Orban: Turkey instrumental in stopping ‘waves of migrants’

Turkey is instrumental is stopping the “wave of millions of migrants” on their way towards Hungary and Europe, although the Hungarian opposition cannot or will not understand that, Prime minister Viktor Orban told public Kossuth Radio on Friday.

Any attempt to remove Turkish President Recep Tayyip Erdogan’s from office would be in the interest of “pro-migration forces”, Orban said in an interview after Erdogan’s visit to Budapest on Thursday. By undermining Turkey’s “strength, balance, security, reliability and order”, pro-migration forces aim to “realise their dream” of having millions of migrants flood Europe, he said, adding that US financier George Soros had outlined such a goal “in his famous plan”, arguing that Europe needed the influx of one million migrants a year.

As long as Erdogan is in office and Europe succeeds in striking a deal with him, he will “open the gates to Syria rather than Europe”, Orban said. “Until then, we are safe.” Hungary is providing substantial financial and military aid to Kurds living in Iraq, Orban noted.

Regarding recent visits of President Vladimir Putin and German Foreign Minister Heiko Maas to Budapest, Orban said Hungary fell within a geographical area defined by Istanbul, Moscow and Berlin. Hungary’s interest is that those countries in turn have an interest in Hungary’s success, he said. Shared interests based on mutual respect should be at the root of those relations, so no party feels threatened by the other, he said.

The Hungarian public supports a foreign policy based on national values and prompted by national interests, he said. Earlier, foreign policy was rooted in “a feeling of inferiority”, he said, adding that the present approach “corresponds to Hungarian instincts better”.

Regarding the issue of Hungarian minorities living in Transcarpathia, western Ukraine, Orban said that minority “has been abandoned and has a difficult life, so its claim to Hungarian government support is justified.”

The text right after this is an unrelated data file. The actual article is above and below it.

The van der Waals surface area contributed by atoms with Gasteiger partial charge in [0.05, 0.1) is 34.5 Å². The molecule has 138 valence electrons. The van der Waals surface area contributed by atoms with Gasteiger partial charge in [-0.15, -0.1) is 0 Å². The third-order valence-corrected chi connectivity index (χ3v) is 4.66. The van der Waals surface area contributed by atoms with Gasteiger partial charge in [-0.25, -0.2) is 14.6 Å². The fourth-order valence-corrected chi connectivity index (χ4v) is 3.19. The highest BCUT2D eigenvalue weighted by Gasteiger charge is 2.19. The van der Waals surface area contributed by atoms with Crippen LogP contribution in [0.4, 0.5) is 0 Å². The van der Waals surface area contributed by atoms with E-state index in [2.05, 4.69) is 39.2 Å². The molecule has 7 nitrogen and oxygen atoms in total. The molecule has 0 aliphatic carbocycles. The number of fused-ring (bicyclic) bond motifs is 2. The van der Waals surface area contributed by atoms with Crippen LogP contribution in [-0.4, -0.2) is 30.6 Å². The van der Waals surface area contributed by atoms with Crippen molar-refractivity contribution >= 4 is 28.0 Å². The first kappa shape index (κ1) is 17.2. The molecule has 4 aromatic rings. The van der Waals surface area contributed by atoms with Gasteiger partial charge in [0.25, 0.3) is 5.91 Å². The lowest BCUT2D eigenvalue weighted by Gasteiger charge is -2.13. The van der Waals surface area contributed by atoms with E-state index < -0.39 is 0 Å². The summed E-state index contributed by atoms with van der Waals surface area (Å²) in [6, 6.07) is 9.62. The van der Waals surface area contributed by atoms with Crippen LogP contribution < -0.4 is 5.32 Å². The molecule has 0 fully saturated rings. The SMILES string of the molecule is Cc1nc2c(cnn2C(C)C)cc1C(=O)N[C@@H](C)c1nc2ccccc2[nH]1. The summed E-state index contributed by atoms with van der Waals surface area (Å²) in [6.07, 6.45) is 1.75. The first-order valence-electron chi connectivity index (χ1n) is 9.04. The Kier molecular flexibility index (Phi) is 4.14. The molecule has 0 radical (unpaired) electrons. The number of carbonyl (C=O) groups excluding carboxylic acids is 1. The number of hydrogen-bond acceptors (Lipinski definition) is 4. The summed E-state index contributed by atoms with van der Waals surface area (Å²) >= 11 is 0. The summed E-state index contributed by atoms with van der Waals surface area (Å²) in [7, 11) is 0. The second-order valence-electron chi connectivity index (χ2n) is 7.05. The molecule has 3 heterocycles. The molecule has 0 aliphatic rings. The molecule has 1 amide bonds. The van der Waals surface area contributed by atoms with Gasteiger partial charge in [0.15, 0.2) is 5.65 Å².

Ukraine is a signatory to an agreement with NATO stating it intention to strengthen its relations with the military alliance. In that document, Ukraine pledged not to curb the rights of minorities in the country, Orban said. Ukraine has failed to keep that promise, he said. When Hungary raises its voice on the issue, it also promotes the cohesion and stability of NATO, he added. Orban said he hoped that the policies of the recently elected Ukrainian president, Volodymyr Zelensky, would not be anti-Hungarian.

Regarding the statement of Andras Fekete-Gyor, the leader of Momentum, on supporting a Liberal Romanian candidate in the presidential campaign instead of a Hungarian one, Orban said such a policy was built on an internationalist, cosmopolitan world view reminiscent of the Liberal SZDSZ party of the 1990s. “Ours is not like that; it is rooted in national values.”

Regarding the European Union’s next seven-year financial cycle, Orban said Hungary’s stance was that new policies should not be launched that were worse than the old ones. Old EU policies should be kept in place, he said, adding that he expected the new EU budget for the 2021-2027 period to be accepted during Germany’s presidency in the second half of 2020.

Speaking about a recent cabinet meeting attended by the new mayor of Budapest, Gergely Karacsony, Orban noted that the governing alliance, though it had won the election overall, had suffered heavy losses. Yet the opposition still insisted on “toying with [their accusations that there is] a dictatorship”. “Luckily, nothing of the sort happened during the mayor’s visit.”

He said the period of the past 9 years in Budapest under the former mayor, Istvan Tarlos, had been a “golden age” during which the central government and municipality had managed to agree on the developments needed to be carried out. Orban said Budapest had now changed course. “All the old left-wing government cadres are coming back,” he said, adding that they had a different approach to that of Tarlos.

Orban said he had raised the issue of 15-20 projects at the meeting with Karacsony with a view to coming to an agreement on them. “I had to withdraw a lot of things; it wasn’t pleasant for us . to give up dreams.”

The PM referred to the flagship development project in City Park, claiming it to be “the biggest cultural development in the Western world”, and saying it had “stalled” because the mayor had vowed to abolish elements of the plan, including for the National Gallery, the House of Science and Innovation and the rebuilding of the City Park Theatre. He added, however, that it had come as “a pleasant surprise” that Karacsony had shown willingness to allow the rebuilding of the Regnum Marianum church, which had been blown up by the communists.

In the case of the World Athletic Championships slated to be held in Budapest in 2023, he said Karacsony had asked to delay deciding the matter until the end of the month. Orban noted that the international federation was expected to reach a decision by Nov. 15, so he hoped the municipality would soon change its position on the issue.

On the topic of tourism, Orban said: “Hungary now is a more Hungarian country than it used to be, which is why we have become more interesting to the world.”

Source and photo: MTI

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